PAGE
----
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Garden Island
Port Adelaide aerial view.jpg
Aerial view looking WSW of part of the Port River estuary with Garden Island being located in the top right hand corner adjacent to Torrens Island
Garden Island is located in Greater Adelaide
Garden Island
Garden Island
Location in Greater Adelaide
Location Gulf St Vincent
Coordinates 34°48′26″S 138°32′04″E / 34.807170°S 138.534450°E / -34.807170; 138.534450
Area 150 ha (370 acres)
Population 0

Garden Island is an island in the Australian state of South Australia located about 14 kilometres (8.7 mi) north-west of the capital city of Adelaide in an estuary system within the Adelaide metropolitan area which drains into Gulf St Vincent. It is notable as being a site for a mangrove forest, a landfill, a part of the site for the Multifunction Polis, a ship graveyard and a venue for recreational boating activities. It has enjoyed varying degrees of protected area status since 1973.


Garden Island is located in Gulf St Vincent within the Port River estuary system about 15 kilometres (9.3 mi) north-west of the Adelaide city centre and to the immediate south-east of Torrens Island. It is completely located within the suburb of Garden Island, and lies between the Port River and Barker Inlet. It is surrounded by the following bodies of water: Angas Inlet to the north, Eastern Passage to the east, narrowing to Angas Channel, and North Arm to the south.

Access to the island is via road or via boat. Road access from the mainland is via a bridge while boat ramps are located at three places along the northern coast of the island. All three boat ramps are connected to a road system that runs from the above-mentioned bridge. An electric power transmission line crosses the island in an east-west direction to a termination point at the Torrens Island Power Station.

Formation, geology and oceanography

Garden Island is one of the geographical features in what is now the Adelaide metropolitan area that was formed as a consequence of sea level rise at the start of the Holocene. Sea level rise had three consequences. Firstly, watercourses existing at the time were forced to create new mouths in new coastline. Secondly, currents arising along the new coastline formed beaches, a coastal dune system and ultimately the spit known as the Lefevre Peninsula all by the process of longshore drift. Finally, watercourses such at the River Torrens and the Sturt River were forced to flow north to what is now the Port River estuary after being prevented from draining into Gulf St Vincent by the emerging coastal dune system with result of forming features such as Torrens Island and Garden Island.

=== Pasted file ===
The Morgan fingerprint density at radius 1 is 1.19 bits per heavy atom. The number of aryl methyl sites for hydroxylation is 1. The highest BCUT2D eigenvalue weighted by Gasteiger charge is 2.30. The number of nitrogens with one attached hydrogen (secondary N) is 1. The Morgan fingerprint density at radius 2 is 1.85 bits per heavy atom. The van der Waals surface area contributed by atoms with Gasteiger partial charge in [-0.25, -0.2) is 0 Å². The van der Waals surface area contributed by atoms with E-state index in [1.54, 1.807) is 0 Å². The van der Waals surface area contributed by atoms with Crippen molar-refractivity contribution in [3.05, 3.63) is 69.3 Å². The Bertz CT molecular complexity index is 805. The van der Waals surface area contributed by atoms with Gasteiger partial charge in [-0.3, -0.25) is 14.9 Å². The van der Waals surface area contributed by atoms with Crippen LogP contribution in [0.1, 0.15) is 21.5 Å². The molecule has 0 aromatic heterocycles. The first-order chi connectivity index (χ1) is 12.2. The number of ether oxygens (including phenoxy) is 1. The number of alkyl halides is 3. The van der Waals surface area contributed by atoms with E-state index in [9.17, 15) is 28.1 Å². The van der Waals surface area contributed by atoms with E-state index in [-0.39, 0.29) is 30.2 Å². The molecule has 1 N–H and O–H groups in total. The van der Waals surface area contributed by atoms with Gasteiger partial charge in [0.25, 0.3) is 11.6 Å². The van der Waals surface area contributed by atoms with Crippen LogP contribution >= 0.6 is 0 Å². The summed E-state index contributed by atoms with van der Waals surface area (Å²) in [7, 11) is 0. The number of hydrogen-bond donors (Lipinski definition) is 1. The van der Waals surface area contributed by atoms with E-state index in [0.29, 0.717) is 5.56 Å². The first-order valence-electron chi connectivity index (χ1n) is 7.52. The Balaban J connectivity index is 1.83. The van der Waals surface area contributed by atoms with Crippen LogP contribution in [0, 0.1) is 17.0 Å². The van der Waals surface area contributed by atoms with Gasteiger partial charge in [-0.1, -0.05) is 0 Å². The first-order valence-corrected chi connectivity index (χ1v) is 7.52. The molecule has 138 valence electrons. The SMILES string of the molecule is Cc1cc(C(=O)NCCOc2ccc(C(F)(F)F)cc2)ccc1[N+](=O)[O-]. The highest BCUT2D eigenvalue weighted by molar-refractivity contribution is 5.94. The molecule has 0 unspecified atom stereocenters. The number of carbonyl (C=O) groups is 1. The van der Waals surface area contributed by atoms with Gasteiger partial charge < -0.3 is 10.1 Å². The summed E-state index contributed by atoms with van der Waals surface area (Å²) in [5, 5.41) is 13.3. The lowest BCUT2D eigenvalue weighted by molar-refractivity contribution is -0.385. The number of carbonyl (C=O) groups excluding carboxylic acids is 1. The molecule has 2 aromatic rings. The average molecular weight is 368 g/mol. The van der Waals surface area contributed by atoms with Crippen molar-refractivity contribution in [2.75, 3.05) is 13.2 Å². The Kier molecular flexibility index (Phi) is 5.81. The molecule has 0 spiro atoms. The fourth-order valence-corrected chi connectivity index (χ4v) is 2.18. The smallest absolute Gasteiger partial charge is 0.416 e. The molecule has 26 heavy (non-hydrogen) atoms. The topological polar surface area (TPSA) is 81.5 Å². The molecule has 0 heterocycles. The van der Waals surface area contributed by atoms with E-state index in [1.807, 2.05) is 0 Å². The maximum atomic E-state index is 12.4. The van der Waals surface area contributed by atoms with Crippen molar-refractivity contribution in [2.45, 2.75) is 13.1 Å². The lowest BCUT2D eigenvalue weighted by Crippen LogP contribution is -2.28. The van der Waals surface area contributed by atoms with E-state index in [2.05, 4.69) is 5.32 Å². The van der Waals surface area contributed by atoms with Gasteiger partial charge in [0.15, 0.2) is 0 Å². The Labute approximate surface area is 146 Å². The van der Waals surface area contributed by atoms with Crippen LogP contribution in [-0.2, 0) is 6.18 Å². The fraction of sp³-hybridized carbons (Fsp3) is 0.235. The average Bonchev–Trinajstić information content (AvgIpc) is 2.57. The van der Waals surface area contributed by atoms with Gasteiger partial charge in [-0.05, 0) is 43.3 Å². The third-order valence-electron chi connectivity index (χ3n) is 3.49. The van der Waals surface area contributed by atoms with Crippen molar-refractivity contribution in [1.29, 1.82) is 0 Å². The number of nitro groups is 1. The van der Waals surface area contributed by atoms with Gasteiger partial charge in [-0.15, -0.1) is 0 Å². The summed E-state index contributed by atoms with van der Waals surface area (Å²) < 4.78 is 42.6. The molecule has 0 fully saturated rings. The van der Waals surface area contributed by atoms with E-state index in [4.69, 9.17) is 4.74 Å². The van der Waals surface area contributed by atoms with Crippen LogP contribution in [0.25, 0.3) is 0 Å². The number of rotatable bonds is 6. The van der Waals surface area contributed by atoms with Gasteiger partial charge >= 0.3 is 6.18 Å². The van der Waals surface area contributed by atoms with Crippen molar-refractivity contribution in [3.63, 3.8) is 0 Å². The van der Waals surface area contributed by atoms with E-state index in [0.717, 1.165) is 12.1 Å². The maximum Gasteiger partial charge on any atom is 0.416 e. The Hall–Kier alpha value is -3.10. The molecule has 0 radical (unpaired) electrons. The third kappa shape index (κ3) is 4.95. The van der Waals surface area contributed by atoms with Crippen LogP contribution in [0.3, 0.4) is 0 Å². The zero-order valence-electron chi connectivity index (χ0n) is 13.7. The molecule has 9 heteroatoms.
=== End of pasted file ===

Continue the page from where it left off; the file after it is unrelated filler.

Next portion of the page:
Flora and fauna


The principal plant species is Avicennia marina (Grey or white mangrove) which has colonized the coastline of Garden Island within the intertidal zone, particularly the island’s east end.


European use

Since 1836, the land tenure has mainly been that of crown land. A third of the island on its western side was dedicated to the South Australian Harbors Board and in 1962, the entire island was dedicated as a reserve under Harbors Board control. The first public road was opened for public use in 1968. The use of the island as a base for recreational boating and as a landfill site began in the 1970s.

Landfill site

Garden Island was the site of a landfill from about 1972 until 2000. This activity occupied 54 hectares (130 acres) of the island’s 150 hectares (370 acres) and “served the domestic waste disposal needs for almost half of Adelaide.” Landfill gas is managed by an extraction system commissioned in 2015. As of 2014, land filling is still permitted by planning statute on the island in sections 463 and 464 of the cadastral unit of the Hundred of Port Adelaide.

Multifunction Polis

Garden Island which is located within the Adelaide metropolitan area was proposed as one of the sites for the Multifunction Polis, which was a planned community with a projected population of 250,000 proposed in 1987 and which was abandoned in 1998. As of 2014, land including Garden Island which was intended to be the site of the multifunction polis was still zoned for that purpose.

Garden Island Ships' Graveyard

The Garden Island Ships' Graveyard has 25 identified wrecks. The remains of the iron and wooden ships that were abandoned between 1909 and 1945 are now bird roosts and a canoeing attraction. The area was also used to house explosives stores from the 1880s. The ships in the ship's graveyard were launched from 1857 to 1920, and include the Santiago and Dorothy H. Sterling, as well as other sailing ships, steamships and iron barges.

The ship graveyard is promoted by the Government of South Australia as a canoeing trail.

Recreational and tourism uses

Since the 1970s, Garden Island has been used as a venue for recreational boating activities associated with adjoining bodies of water such as the Barker Inlet and Port River.

Protected area status

Garden Island has been located within the boundaries of the following protected areas to varying extents since 1973, 2005 and 2014 respectively - the Barker Inlet-St Kilda Aquatic Reserve covers all of the island below high water, the Adelaide Dolphin Sanctuary overlays the entire island, and the Torrens Island Conservation Park includes some land exposed at low water at the east end of the island.

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